It was easy for Isaacson to write 600 pages on Jobs not because of his incredible products but because of his incredibly complex personality. In short, he was a fascinating man and his courage in laying out the bare truth of his extremely flawed character has few precedents. But can the same be said of the rest of us?

Most boring of all are our politicians for whom lying is a way of life. They lie about why they go into politics – it’s always about the country and never about them – and instead they lie about their flaws and inadequacies. My G0d, what I would give to have one politician, just one, stand up and admit the truth and win us all over with something utterly unexpected.

A good start would be Rick Perry, who has been an outstanding Governor of Texas but who has come across as a moron in the Presidential debates. If I were him I would stand up and say, “True, my friends. I am not the brightest circuit on the motherboard. But high intelligence does not a great leader make. Albert Einstein originally advocated unilateral disarmament against Germany and Jimmy Carter, our worst leader, had the highest IQ of any modern President. Ronald Reagan was dismissed as a dufus for most of his presidency and even Abraham Lincoln was portrayed as a knuckle-dragging, semi-literate backwoodsman whose embarrassing appearance and stories made people cringe. Rather, a great leader is someone with great convictions and principles and I have shown you all, in running my state, that though I probably wont’ earn a Ph.D. in this lifetime, I have good judgment and I surround myself with really bright people. So, from today henceforth, I will no longer try and memorize thousands of statistics that are not very relevant or fraudulently promise to close down government agencies that I am not overly concerned with. I will simply be me. Just plain, simple, honest me.”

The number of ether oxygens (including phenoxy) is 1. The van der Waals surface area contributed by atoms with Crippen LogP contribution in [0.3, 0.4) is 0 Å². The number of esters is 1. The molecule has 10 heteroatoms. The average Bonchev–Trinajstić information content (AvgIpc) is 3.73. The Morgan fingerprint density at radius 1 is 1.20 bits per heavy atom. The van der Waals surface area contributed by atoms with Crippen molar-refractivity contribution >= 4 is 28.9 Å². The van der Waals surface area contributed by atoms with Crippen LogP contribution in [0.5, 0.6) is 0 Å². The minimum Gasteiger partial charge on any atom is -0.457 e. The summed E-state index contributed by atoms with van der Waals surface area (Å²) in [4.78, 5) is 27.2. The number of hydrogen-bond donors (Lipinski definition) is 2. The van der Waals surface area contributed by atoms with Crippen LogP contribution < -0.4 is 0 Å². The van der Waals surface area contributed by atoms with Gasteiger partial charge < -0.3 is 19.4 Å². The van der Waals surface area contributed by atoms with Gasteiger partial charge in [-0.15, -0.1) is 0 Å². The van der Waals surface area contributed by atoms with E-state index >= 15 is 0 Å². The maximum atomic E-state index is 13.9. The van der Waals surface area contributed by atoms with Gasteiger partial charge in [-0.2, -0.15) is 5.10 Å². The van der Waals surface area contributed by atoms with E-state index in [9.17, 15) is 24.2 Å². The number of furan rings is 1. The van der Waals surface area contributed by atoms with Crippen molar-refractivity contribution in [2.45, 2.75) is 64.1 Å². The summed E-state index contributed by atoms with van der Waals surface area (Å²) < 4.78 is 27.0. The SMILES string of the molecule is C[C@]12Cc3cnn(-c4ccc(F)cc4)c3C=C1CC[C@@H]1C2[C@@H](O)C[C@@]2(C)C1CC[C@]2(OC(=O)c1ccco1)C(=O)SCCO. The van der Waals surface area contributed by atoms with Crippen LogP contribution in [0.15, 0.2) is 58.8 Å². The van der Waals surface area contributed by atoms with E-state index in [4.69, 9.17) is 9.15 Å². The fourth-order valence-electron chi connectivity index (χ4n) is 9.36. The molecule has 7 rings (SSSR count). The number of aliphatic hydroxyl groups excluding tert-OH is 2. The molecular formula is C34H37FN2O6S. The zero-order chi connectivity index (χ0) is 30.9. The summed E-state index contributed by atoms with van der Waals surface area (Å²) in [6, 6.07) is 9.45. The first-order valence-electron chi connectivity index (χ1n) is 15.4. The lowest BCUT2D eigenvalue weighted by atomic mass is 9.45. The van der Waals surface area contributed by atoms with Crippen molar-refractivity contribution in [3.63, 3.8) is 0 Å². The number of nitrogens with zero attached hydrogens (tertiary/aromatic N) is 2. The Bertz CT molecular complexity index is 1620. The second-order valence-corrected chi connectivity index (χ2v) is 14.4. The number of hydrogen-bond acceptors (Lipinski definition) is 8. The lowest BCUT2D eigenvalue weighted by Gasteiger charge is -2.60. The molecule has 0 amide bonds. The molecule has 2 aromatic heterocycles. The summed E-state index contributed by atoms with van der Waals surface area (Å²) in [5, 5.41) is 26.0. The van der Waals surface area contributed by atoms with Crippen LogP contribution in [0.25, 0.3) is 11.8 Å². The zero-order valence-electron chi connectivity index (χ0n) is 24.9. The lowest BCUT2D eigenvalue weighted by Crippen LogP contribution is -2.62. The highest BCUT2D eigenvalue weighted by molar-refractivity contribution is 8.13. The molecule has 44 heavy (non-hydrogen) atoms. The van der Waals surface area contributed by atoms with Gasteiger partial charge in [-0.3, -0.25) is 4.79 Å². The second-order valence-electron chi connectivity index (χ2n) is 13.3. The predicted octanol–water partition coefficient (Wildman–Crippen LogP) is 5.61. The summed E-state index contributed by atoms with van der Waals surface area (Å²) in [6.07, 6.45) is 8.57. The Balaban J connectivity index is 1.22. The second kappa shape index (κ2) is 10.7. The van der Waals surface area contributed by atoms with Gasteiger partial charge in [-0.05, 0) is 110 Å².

Wow, that and a good record of performance would get my vote. The chances of it happening, however, are probably about the same chances I had that Steve Jobs’ was going to accept my lecture invitation twenty years ago.

Rabbi Shmuley Boteach has just published of “Ten Conversations You Need to Have with Yourself.” (Wiley) and will shortly publish “Kosher Jesus.” Follow him on his website and on Twitter @RabbiShmuley.